It will basically be a trade off between making the car as easy and comfortable to drive and keeping the original purchase price as low as possible. I suspect a 90 would still have been quite an expensive car to buy so am looking further back. I have still not found a source for early list prices so the whole project is rather difficult until this is resolved.

Steve

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It will likely cost you more to convert your series as you have described you what to, than what you will save in income tax.

Simple way around it ( the tax not the ride comfort)is to put a top on without side windows and it will then be classed as commercial for which you pay something around 500 quid a year for the benefit of driving to and from home every day.

Or something like that any way, it's been a couple of years since I checked that one out.

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I think the points system only applies when doing a rebuild - I think you may be able to modify a car that is in-service without VIN issues, so replacing the suspension with coils may be possible without changing VIN or getting an SVA test if it's done witht he original chassis - replacing with a coil-sprung Designa chassis will constitute a rebuild and then you'd fall foul of the points system. That's my understanding of it, anyway.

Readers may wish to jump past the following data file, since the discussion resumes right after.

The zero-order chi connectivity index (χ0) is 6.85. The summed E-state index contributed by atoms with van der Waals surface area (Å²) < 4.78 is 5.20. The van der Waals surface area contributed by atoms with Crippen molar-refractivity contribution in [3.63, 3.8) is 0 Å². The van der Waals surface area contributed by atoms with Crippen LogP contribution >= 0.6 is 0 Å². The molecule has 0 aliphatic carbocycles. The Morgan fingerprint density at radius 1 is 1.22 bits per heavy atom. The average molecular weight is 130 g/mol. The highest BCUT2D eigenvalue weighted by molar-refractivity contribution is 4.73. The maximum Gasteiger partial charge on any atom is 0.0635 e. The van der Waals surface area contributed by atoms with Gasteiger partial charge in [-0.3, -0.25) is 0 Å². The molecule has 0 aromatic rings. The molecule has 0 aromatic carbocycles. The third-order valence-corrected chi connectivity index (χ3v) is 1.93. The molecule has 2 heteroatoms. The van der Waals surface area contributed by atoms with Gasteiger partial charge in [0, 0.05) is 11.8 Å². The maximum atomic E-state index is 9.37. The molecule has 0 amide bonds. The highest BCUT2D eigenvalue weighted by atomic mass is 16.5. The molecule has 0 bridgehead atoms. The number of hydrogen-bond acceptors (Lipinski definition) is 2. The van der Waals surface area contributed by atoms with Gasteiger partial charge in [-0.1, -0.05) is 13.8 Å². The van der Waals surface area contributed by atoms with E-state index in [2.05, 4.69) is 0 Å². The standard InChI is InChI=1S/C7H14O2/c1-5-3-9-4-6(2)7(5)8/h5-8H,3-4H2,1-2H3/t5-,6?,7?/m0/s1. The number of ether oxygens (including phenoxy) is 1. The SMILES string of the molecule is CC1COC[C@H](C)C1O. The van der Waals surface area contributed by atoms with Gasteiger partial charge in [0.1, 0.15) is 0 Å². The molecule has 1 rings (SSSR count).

But, as mentioned higher up, good quality parabolics and dampers make Series vehicles great daily drivers if the rest of the vehicle is in good order, and they're simple to fit.

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I think the points system only applies when doing a rebuild - I think you may be able to modify a car that is in-service without VIN issues, so replacing the suspension with coils may be possible without changing VIN or getting an SVA test if it's done witht he original chassis - replacing with a coil-sprung Designa chassis will constitute a rebuild and then you'd fall foul of the points system. That's my understanding of it, anyway.

That sounds pretty sketchy to me! modifying from leaf to coil suspension is still a chassis modification whichever way you look at it.

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Either way buiying a 90 just seems like the best option, old ones are worth less than decent Series anyway :huh:

Putting coils on a Series will be IVA territory (change of suspension + major chassis mods), putting a Series body on a 90 just makes it a 90 with a different body under the points system so unless you ring it to a Series identity (which is proper illegal) you're not gaining owt.

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Either way buiying a 90 just seems like the best option, old ones are worth less than decent Series anyway :huh: